And that's a damn shame! I personally believe that they made huge mistakes trying to blame everything but their nickelplater...
rjkoneill 13th June 2011, 20:14 Quote
ek nickel in my system for a good year now.
no signs of corrosion but then, i dont use additives. just plain old distilled and a little mayhems dye.
Phil Rhodes 13th June 2011, 20:42 Quote
Really good electroplating is extremely complicated.

What, if anything, are they putting between the nickel and the copper?
Floyd 13th June 2011, 20:44 Quote
Cmon EK, I have some older FC 275 blocks and they are just fine with distilled and a silver coil. Sounds like the new blocks plating is just junk.
Rubidium is a great guy that really knows his stuff.
Pete J 13th June 2011, 21:10 Quote
Heh, nickel 'corrosion'.

Deposition method needs looking at IMHO.
Shayper09 13th June 2011, 22:37 Quote
Bugger! I have a 580 nickel block with a kill coil, ho
Shayper09 13th June 2011, 22:37 Quote
Bugger! I have a 580 nickel block with a kill coil, hopefully won't be an issue! :(
Fat Tony 13th June 2011, 22:42 Quote
Err - how do I tell if I have a problem ?

(2 x Nickel Plated 580 blocks)
sixfootsideburns 13th June 2011, 23:41 Quote
they're so full of ****... it has nothing to do with the coolant, they're plating process just shat the bed that's all
Cyndre 14th June 2011, 00:35 Quote
Problem is things haven't really changed since I posted about this on the forums here a week ago.
If you bought a block in good faith as I did in April then you either risk your system by using it or write it off as a loss.

It's frustrating having to wait and see if testing proves a product defect which would at least allow you to RMA the item and hopefully receive a replacement you could have confidence in.
Else it's an expensive write off unless you fancy your chances with the rest of your costly water loop.

Until then you either buy another brand or wait for some concrete independent testing results and then hopefully the aforementioned product recall.
faceplant 14th June 2011, 00:43 Quote
good old GTX 295 solid copper block.
HourBeforeDawn 14th June 2011, 02:39 Quote
damn and I liked the looks of their full coverage gpu blocks in nickel... hmm guess I have to hold off for a bit or do my own plating lol.
HourBeforeDawn 14th June 2011, 02:55 Quote
Quote:
Originally Posted by Cyndre
Problem is things haven't really changed since I posted about this on the forums here a week ago.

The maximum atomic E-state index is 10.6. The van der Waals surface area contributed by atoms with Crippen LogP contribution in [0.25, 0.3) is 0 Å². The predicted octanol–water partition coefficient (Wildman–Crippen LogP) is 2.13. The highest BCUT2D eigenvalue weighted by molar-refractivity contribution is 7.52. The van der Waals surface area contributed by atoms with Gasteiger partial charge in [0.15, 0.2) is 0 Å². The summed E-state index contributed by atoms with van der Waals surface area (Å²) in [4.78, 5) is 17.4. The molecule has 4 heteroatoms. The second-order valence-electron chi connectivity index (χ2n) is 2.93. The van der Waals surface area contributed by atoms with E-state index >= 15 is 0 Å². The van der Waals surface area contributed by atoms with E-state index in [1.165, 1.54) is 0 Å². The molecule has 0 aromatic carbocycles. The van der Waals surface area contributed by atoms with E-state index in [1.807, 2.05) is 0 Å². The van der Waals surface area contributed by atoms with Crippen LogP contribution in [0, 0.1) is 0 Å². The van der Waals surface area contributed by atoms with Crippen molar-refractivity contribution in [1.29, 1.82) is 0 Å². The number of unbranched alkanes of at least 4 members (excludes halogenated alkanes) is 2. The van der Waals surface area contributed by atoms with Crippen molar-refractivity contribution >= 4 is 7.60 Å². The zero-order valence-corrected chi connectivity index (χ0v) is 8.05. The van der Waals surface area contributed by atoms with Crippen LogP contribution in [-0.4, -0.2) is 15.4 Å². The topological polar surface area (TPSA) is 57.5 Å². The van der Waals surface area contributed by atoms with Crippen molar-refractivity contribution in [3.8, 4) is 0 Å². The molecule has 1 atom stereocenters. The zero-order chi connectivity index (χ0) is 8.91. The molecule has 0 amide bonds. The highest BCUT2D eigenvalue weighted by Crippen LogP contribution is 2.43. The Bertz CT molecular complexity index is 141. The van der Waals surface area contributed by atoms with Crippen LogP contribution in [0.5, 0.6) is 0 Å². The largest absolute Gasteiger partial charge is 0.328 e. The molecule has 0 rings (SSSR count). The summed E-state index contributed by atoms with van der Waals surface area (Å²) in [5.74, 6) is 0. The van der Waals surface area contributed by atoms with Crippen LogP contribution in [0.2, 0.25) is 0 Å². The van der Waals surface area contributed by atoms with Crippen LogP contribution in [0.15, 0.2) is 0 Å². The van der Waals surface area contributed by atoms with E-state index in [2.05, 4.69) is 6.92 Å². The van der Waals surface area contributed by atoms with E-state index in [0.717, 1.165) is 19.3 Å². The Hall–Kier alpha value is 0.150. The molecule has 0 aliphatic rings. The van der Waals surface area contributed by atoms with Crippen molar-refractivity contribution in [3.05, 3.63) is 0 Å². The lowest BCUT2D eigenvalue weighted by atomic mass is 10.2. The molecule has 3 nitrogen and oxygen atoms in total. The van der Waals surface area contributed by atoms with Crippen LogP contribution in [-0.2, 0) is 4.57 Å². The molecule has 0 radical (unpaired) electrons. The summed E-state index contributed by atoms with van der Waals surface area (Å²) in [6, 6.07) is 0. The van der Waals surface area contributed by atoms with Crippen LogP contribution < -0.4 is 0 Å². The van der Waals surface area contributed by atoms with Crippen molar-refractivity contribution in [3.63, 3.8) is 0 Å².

If you bought a block in good faith as I did in April then you either risk your system by using it or write it off as a loss.

It's frustrating having to wait and see if testing proves a product defect which would at least allow you to RMA the item and hopefully receive a replacement you could have confidence in.
Else it's an expensive write off unless you fancy your chances with the rest of your costly water loop.

Until then you either buy another brand or wait for some concrete independent testing results and then hopefully the aforementioned product recall.

you could always get an inline water filter, they are cheap and I recommend having a few anyways to catch anything that could shed off into the coolant.
metarinka 14th June 2011, 03:12 Quote
the real news is that people still watercool?? I got out of that game awhile ago, with all the advances in aircooling and heat pipes, and simply put higher speed. I'd rather spend the $200 on watercooling kit and instead buy a faster graphics card or processor and forgo the overclock.
Balkmeister 14th June 2011, 09:29 Quote
Damn it! I wish i had seen this before ordering a loop full of EK stuff. =(
It's a good thing i wont be building the system for a while (have to scratch build the case first ;) so i can leave the bits in their boxes for a while and return them for replacements if they decide to recall.
If they don't i think i'll just spin the chamber, pull the trigger and hope my nickle doesn't flake off. =)
theevilelephant 14th June 2011, 11:11 Quote
The three or four threads on RRTech made for some interesting reading, needless to say I will be staying away from EK blocks for the foreseeable future. On a side note, reading some of the posts on the RRTech forums reminded me why I like bit-tech so much.
ONUC 14th June 2011, 13:07 Quote
The threads on RRtech do make interesting reading however I am concerned about the claim of no bias or independance. The threads are emotionally charged and to me there is a definite conflict of interest in claiming that the EK nickel plating is defective while also offering a custom plating business to re-plate your blocks and a point of sale for similar competitor products that may (or may not) offer a better margin for the seller. There is a great deal of misinformation and stupidity out there where watercooling is concerned, and it pays to read the instructions of manufacturer's products, not to mix pre-mixed coolants with anything else, not to assume that your water loop can remain so free of impurities so as not to create electrolytic reactions, and not to assume that somebody knows everything about it. From my experience, it doesn't pay to iggnore an expert's advice. However, it is always prudent to check out your expert's loyalties and economic interests. There is an old saying: Money doesn't stink.